Neo4j driver for Elixir, wrapped around the Bolt protocol.
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Bolt-Sips, the Neo4j driver for Elixir wrapped around the Bolt protocol.

Build Status Ebert



This is a new generation of Bolt.Sips: v0.5.nn

It is implementing the db_connection database connection behavior. The current version is using the db_connection dependency from its master branch, and it is considered experimental until the db_connection is released.


  • It is using: Bolt. Neo4j's newest network protocol, designed for high-performance
  • Supports transactions, simple and complex Cypher queries with or w/o parameters
  • Connection pool implementation using: "A hunky Erlang worker pool factory", aka: Poolboy :)
  • Supports Neo4j 3.0.x/3.1.x/3.2.x


Available in Hex, the package can be installed as:

1. Add bolt_sips to your list of dependencies in mix.exs:

def deps do
  [{:bolt_sips, "~> 0.5"}]

2. Ensure bolt_sips is started before your application:

def application do
  [applications: [:bolt_sips], mod: {Bolt.Sips.Application, []}]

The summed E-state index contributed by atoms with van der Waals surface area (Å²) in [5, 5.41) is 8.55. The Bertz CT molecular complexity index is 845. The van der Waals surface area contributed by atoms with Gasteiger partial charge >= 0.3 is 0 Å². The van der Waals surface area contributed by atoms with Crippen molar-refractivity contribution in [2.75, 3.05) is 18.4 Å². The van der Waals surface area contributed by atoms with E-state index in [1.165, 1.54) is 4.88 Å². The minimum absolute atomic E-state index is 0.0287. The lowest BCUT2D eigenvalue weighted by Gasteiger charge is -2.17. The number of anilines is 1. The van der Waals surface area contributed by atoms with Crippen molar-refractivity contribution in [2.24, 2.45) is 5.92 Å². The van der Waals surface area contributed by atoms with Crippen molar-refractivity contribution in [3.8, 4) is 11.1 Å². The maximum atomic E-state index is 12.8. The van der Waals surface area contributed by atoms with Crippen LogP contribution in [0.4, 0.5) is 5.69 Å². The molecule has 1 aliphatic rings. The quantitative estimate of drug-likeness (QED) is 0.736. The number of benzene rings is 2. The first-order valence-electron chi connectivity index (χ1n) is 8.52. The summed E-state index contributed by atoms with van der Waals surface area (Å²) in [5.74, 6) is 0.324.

You can also specify custom configuration settings in you app's mix config file. These may overwrite your config file:

def application do
  [extra_applications: [:logger], mod:
    {Bolt.Sips.Application, [url: 'localhost', pool_size: 15]}

(Optional) 3. Use etls TCP/TLS layer:

Bolt.Sips is working very well with etls, for encrypted communications; the preferred method. However, many users complained about the difficulty they encountered while building this dependency on some systems; especially on Windows. To use etls, you must define the environment variable: BOLT_WITH_ETLS, and compile the project again. If the BOLT_WITH_ETLS is not defined, then Bolt.Sips will use the standard Erlang :ssl module, for the SSL/TLS protocol; this is the default behavior, starting with this version.

Therefore, if you want the much faster ssl/tls support offered by ETLS, then use this: export BOLT_WITH_ETLS=true on Linux/OSX, for example. etls is a NIF-based implementation of the whole TLS stack, built on top of Asio and BoringSSL. It manages its own native threads to asynchronously handle socket operations.

To successfully compile etls, you will need the following:

  • cmake >= 3.1.0
  • erlang >= 17.0
  • g++ >= 4.9.0 (or clang)
  • git
  • perl
  • golang
  • make
  • ninja-build
  • openssl

Currently only TLSv1.2 is supported, and default BoringSSL cipher is used.

etls is very fast!

OTP version transport bandwidth
18.3 ssl 70 MB/s
19.0-rc1 ssl 111 MB/s
19.0-rc1 etls 833 MB/s

(data extracted from etls's own project page)